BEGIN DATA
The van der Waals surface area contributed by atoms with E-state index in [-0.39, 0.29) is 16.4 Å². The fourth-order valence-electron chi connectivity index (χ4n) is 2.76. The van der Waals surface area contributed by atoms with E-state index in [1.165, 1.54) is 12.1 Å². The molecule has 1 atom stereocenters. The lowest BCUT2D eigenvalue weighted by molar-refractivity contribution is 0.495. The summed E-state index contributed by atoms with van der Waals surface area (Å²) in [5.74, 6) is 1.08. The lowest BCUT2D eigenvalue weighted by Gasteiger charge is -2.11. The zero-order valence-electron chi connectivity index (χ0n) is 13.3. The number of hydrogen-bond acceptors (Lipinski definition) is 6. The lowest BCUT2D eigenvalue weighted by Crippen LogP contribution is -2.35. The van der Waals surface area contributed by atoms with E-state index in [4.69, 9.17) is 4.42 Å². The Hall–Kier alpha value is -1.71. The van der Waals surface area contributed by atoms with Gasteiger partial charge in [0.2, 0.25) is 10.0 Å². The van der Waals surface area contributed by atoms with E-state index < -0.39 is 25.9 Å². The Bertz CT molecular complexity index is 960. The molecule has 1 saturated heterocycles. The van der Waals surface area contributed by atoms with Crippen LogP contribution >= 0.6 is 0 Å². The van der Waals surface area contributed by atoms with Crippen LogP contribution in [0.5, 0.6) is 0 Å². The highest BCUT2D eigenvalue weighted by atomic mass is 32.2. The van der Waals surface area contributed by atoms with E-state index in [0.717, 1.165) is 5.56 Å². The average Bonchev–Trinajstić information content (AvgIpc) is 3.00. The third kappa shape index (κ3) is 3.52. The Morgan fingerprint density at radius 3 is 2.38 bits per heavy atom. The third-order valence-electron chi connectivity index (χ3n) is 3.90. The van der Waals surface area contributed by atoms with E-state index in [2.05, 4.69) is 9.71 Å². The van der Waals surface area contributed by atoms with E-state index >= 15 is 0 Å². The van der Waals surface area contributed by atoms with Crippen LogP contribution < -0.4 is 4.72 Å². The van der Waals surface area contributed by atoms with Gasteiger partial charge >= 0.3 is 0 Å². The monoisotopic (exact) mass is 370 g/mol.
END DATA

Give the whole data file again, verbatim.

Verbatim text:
The van der Waals surface area contributed by atoms with E-state index in [-0.39, 0.29) is 16.4 Å². The fourth-order valence-electron chi connectivity index (χ4n) is 2.76. The van der Waals surface area contributed by atoms with E-state index in [1.165, 1.54) is 12.1 Å². The molecule has 1 atom stereocenters. The lowest BCUT2D eigenvalue weighted by molar-refractivity contribution is 0.495. The summed E-state index contributed by atoms with van der Waals surface area (Å²) in [5.74, 6) is 1.08. The lowest BCUT2D eigenvalue weighted by Gasteiger charge is -2.11. The zero-order valence-electron chi connectivity index (χ0n) is 13.3. The number of hydrogen-bond acceptors (Lipinski definition) is 6. The lowest BCUT2D eigenvalue weighted by Crippen LogP contribution is -2.35. The van der Waals surface area contributed by atoms with E-state index in [4.69, 9.17) is 4.42 Å². The Hall–Kier alpha value is -1.71. The van der Waals surface area contributed by atoms with Gasteiger partial charge in [0.2, 0.25) is 10.0 Å². The van der Waals surface area contributed by atoms with E-state index < -0.39 is 25.9 Å². The Bertz CT molecular complexity index is 960. The molecule has 1 saturated heterocycles. The van der Waals surface area contributed by atoms with Crippen LogP contribution >= 0.6 is 0 Å². The van der Waals surface area contributed by atoms with Crippen LogP contribution in [0.5, 0.6) is 0 Å². The highest BCUT2D eigenvalue weighted by atomic mass is 32.2. The van der Waals surface area contributed by atoms with E-state index in [0.717, 1.165) is 5.56 Å². The average Bonchev–Trinajstić information content (AvgIpc) is 3.00. The third kappa shape index (κ3) is 3.52. The Morgan fingerprint density at radius 3 is 2.38 bits per heavy atom. The third-order valence-electron chi connectivity index (χ3n) is 3.90. The van der Waals surface area contributed by atoms with E-state index in [2.05, 4.69) is 9.71 Å². The van der Waals surface area contributed by atoms with E-state index >= 15 is 0 Å². The van der Waals surface area contributed by atoms with Crippen LogP contribution < -0.4 is 4.72 Å². The van der Waals surface area contributed by atoms with Gasteiger partial charge >= 0.3 is 0 Å². The monoisotopic (exact) mass is 370 g/mol.